Politics “Trumping” Science

Interesting article how the variables and unknowns introduced by “conservative” and Trump attacks on science can skew epidemiological models.

The article does not make this point but Trump’s predictions of an early end to the need for social distancing (a “miracle”) is a self-defeating prophecy. The more people who believe it, the less likely it is to happen.

23 thoughts on “Politics “Trumping” Science

  1. Modeling is limited in its usefulness by the assumptions in the models and the quality of data input.

    For any predictive model to be of any use, you need a pretty firm estimate of how many people are infected, how many have become immune and how many people will be exposed. We don’t have any of those.

    Testing for the virus is only done for those with significant symptoms and we have no reliable estimate of how many simply got sick and got well without reporting it or being tested.

    We don’t have the data to make very useful models using real numbers, so they have to get by with estimates. You can then hindcast the model to refine your estimates.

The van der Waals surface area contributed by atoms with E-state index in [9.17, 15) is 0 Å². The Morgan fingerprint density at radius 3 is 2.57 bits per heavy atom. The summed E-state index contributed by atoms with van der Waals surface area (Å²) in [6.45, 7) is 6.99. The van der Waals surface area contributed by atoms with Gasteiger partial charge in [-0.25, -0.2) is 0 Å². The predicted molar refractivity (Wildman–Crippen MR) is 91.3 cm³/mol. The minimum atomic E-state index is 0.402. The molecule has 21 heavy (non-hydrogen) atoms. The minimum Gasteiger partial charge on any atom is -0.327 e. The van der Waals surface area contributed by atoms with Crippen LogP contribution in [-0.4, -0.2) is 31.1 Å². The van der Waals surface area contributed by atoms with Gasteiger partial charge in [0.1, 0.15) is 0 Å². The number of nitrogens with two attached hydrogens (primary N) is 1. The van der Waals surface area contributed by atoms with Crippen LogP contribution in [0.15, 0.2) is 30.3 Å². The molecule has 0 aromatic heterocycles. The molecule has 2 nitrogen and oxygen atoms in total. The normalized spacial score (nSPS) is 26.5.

Modeling on estimates of data is not inherently fraudulent, but failing to disclose the weakness of the predictions is. .

    Liked by 2 people

    1. “self-defeating prophecy“

      You make some good points and the comments coming out of trump’s ignorant mouth are making it even harder to effectively model as the data becomes skewed to the point of analyst having to guess at how much effect his ignorant comments contribute to the behavior of the cult who continue to believe him.

      I’ll reiterate my refrain of “he needs to SHFU” and fund the medical community to the highest level humanly possible.

      Liked by 2 people

      1. RE: “the comments coming out of trump’s ignorant mouth are making it even harder to effectively model as the data becomes skewed to the point of analyst having to guess at how much effect his ignorant comments contribute to the behavior of the cult who continue to believe him.”

        Not likely. Let’s not confuse correlation and causation. More to the point, the data we need (and don’t have) for better modeling is of a type that isn’t much affected by personal behavior, beliefs or politics. For example, either a person has or doesn’t have coronavirus antibodies (indicating immunity).

        Liked by 1 person